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Russian President Vladimir Putin at the unveiling ceremony of a monument to Vladimir the Great outside the Kremlin, Moscow, Nov. 4, 2016 (AP photo by Alexander Zemlianichenko).

Russia’s Calculus in Ukraine Is a Mix of Strategic Patience and Grim Resignation

Tuesday, Feb. 28, 2017

There is a new landmark in Moscow, opposite the towering ramparts of the Kremlin’s Borovitskaya Gate. That imposing fortified passage, through which presidential motorcades traditionally enter and exit, now shares its position on the Kremlin’s southern flank with an enormous statue of Vladimir, which was unveiled late last year. This Vladimir is not Putin, but the sainted Grand Prince Vladimir of Kiev, whose baptism signaled the conversion of the Rus’ to Orthodox Christianity in the 10th century, and the alignment of their vast Eastern European empire with Constantinople and the heirs of Rome. Notably, the baptism of Vladimir—the first step of the so-called Baptism of the Rus’—took place neither in Moscow nor in Kiev, but in Crimea.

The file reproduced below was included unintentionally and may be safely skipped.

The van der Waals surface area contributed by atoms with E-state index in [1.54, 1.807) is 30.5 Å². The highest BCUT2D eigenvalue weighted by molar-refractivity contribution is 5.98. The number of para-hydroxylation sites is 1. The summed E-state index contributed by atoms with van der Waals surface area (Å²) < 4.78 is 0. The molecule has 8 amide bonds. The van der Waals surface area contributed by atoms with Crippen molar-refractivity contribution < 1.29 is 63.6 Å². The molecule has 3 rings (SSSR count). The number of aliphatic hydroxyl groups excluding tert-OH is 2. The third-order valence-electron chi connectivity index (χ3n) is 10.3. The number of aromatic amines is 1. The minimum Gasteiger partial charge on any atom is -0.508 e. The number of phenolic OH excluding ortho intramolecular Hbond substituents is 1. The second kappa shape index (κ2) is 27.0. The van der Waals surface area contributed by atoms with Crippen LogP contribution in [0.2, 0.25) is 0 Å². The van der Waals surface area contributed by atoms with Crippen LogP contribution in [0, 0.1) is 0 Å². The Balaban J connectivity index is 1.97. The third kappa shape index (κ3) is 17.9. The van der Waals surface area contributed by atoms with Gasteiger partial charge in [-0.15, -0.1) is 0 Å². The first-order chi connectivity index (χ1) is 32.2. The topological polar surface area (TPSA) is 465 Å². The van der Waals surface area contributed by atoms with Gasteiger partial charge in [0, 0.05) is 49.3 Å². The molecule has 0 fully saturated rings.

This symbolism is not lost on Russian officials or ordinary Moscovites. Both understand that just as Soviet and post-Soviet rulers have governed Russia from the Kremlin, they now seek to assert their sway over lands once ruled by Vladimir. The conviction that Crimea is legitimately Russian land—never again to be lost, bartered or leased—has become a catechism. As for the rest of Ukraine, Russians see a mix of a grim but acceptable status quo and developments that may gradually break in their favor. That is why, for now at least, Moscow’s strategy is to stay the course there. ...

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